Recognizing this distinction, Sun Cab contends on appeal that the district court's order to dismiss should be reversed, as Sun Cab's claims undisputedly were timely under NRS 11.190(2)(c) and NRS 17.285. LaTourette concedes that Saylor rendered the district court's reliance on NRS 41A.097 improper, but he contends that the district court's dismissal order can be affirmed based upon the alternative arguments he presented in district court. Namely, LaTourette argues that (1) the claim for equitable indemnity failed as a matter of law based on the lack of any preexisting relationship between the third parties and Sun Cab's active negligence; (2) the claim for contribution was premature, as there had been no payment toward a judgment; and (3) Sun Cab's failure to attach an expert affidavit warranted dismissal of its complaint. Standard of review

“[T]his court will affirm the order of the district court if it reached the correct result, albeit for different reasons.” Rosenstein v. Steele, 103 Nev. 571, 575, 747 P.2d 230, 233 (1987). Whether we can affirm the dismissal of Sun Cab's equitable indemnity and contribution claims based on their lack of legal merit is, in essence, an inquiry into whether Sun Cab has pleaded claims for which relief can be granted. SeeNRCP 12(b)(5). In considering an appeal from an order granting a motion to dismiss for failure to state a claim, this court applies a rigorous, de novo standard of review. Shoen v. SAC Holding Corp., 122 Nev. 621, 634–35, 137 P.3d 1171, 1180 (2006). In our review, we accept the plaintiffs factual allegations as true and then determine whether these allegations are legally sufficient to satisfy the elements of the claim asserted. Id.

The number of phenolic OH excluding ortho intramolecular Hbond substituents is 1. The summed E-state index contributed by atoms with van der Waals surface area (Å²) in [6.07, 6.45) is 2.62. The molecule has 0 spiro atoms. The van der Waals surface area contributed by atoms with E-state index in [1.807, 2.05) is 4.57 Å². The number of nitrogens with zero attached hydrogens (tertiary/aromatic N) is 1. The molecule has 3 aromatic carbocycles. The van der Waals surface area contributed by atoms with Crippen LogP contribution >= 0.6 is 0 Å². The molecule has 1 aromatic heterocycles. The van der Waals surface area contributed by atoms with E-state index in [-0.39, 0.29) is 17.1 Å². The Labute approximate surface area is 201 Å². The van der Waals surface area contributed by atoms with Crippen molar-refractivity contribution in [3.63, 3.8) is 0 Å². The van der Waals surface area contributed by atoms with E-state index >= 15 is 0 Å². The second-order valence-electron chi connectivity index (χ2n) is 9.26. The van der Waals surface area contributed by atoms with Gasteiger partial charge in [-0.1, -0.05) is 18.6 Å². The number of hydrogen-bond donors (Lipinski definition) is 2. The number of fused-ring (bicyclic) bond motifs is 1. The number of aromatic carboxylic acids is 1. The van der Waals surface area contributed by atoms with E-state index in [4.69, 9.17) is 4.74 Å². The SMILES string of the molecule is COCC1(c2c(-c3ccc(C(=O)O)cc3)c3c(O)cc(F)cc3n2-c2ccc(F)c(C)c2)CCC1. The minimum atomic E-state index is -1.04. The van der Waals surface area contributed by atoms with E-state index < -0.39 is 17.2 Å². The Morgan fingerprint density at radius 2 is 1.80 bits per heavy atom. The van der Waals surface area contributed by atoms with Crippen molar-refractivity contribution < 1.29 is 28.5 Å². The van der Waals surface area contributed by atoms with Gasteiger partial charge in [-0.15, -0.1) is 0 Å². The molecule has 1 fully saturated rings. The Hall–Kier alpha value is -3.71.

Thus, we first consider the legal merits of Sun Cab's underlying claims for equitable indemnity and contribution. Next, we consider to what extent Sun Cab's failure to file an expert affidavit with its complaint warranted dismissal. Sun Cab failed to state a claim for equitable indemnity

Sun Cab's third-party claim for equitable indemnity was essentially a demand that LaTourette reimburse Sun Cab for the damage it allegedly caused to Zinni in the car accident. This claim fails as a matter of law.